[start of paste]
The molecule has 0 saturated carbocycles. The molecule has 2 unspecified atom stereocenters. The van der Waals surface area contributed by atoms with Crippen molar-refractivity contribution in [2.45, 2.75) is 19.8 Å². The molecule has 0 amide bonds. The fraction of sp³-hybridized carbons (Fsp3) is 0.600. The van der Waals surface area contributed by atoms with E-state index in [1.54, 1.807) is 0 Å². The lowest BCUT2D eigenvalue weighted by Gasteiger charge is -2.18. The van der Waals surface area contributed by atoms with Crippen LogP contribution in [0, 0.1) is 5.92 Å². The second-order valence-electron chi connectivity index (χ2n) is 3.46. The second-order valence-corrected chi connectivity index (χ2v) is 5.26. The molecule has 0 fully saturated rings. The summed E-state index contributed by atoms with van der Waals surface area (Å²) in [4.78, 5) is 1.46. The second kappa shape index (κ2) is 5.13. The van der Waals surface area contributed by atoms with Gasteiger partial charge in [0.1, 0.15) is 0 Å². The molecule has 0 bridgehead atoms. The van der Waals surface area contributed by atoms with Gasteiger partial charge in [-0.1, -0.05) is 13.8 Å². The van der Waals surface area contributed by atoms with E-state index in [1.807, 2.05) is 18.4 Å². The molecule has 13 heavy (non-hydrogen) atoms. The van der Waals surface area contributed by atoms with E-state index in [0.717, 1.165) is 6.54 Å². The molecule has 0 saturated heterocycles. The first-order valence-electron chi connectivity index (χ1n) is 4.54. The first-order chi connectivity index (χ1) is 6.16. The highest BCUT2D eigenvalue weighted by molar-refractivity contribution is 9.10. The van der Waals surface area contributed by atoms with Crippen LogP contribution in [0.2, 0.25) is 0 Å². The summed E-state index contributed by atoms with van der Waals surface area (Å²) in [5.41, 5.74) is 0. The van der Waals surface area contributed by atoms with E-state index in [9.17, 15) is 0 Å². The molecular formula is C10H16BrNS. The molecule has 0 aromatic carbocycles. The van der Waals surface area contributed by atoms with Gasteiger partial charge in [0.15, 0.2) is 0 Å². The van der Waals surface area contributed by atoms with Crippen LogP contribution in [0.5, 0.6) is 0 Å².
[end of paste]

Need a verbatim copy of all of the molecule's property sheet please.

The molecule has 0 saturated carbocycles. The molecule has 2 unspecified atom stereocenters. The van der Waals surface area contributed by atoms with Crippen molar-refractivity contribution in [2.45, 2.75) is 19.8 Å². The molecule has 0 amide bonds. The fraction of sp³-hybridized carbons (Fsp3) is 0.600. The van der Waals surface area contributed by atoms with E-state index in [1.54, 1.807) is 0 Å². The lowest BCUT2D eigenvalue weighted by Gasteiger charge is -2.18. The van der Waals surface area contributed by atoms with Crippen LogP contribution in [0, 0.1) is 5.92 Å². The second-order valence-electron chi connectivity index (χ2n) is 3.46. The second-order valence-corrected chi connectivity index (χ2v) is 5.26. The molecule has 0 fully saturated rings. The summed E-state index contributed by atoms with van der Waals surface area (Å²) in [4.78, 5) is 1.46. The second kappa shape index (κ2) is 5.13. The van der Waals surface area contributed by atoms with Gasteiger partial charge in [0.1, 0.15) is 0 Å². The molecule has 0 bridgehead atoms. The van der Waals surface area contributed by atoms with Gasteiger partial charge in [-0.1, -0.05) is 13.8 Å². The van der Waals surface area contributed by atoms with E-state index in [1.807, 2.05) is 18.4 Å². The molecule has 13 heavy (non-hydrogen) atoms. The van der Waals surface area contributed by atoms with E-state index in [0.717, 1.165) is 6.54 Å². The molecule has 0 saturated heterocycles. The first-order valence-electron chi connectivity index (χ1n) is 4.54. The first-order chi connectivity index (χ1) is 6.16. The highest BCUT2D eigenvalue weighted by molar-refractivity contribution is 9.10. The van der Waals surface area contributed by atoms with Crippen LogP contribution in [0.2, 0.25) is 0 Å². The summed E-state index contributed by atoms with van der Waals surface area (Å²) in [5.41, 5.74) is 0. The van der Waals surface area contributed by atoms with E-state index in [9.17, 15) is 0 Å². The molecular formula is C10H16BrNS. The molecule has 0 aromatic carbocycles. The van der Waals surface area contributed by atoms with Gasteiger partial charge in [0.15, 0.2) is 0 Å². The van der Waals surface area contributed by atoms with Crippen LogP contribution in [0.5, 0.6) is 0 Å².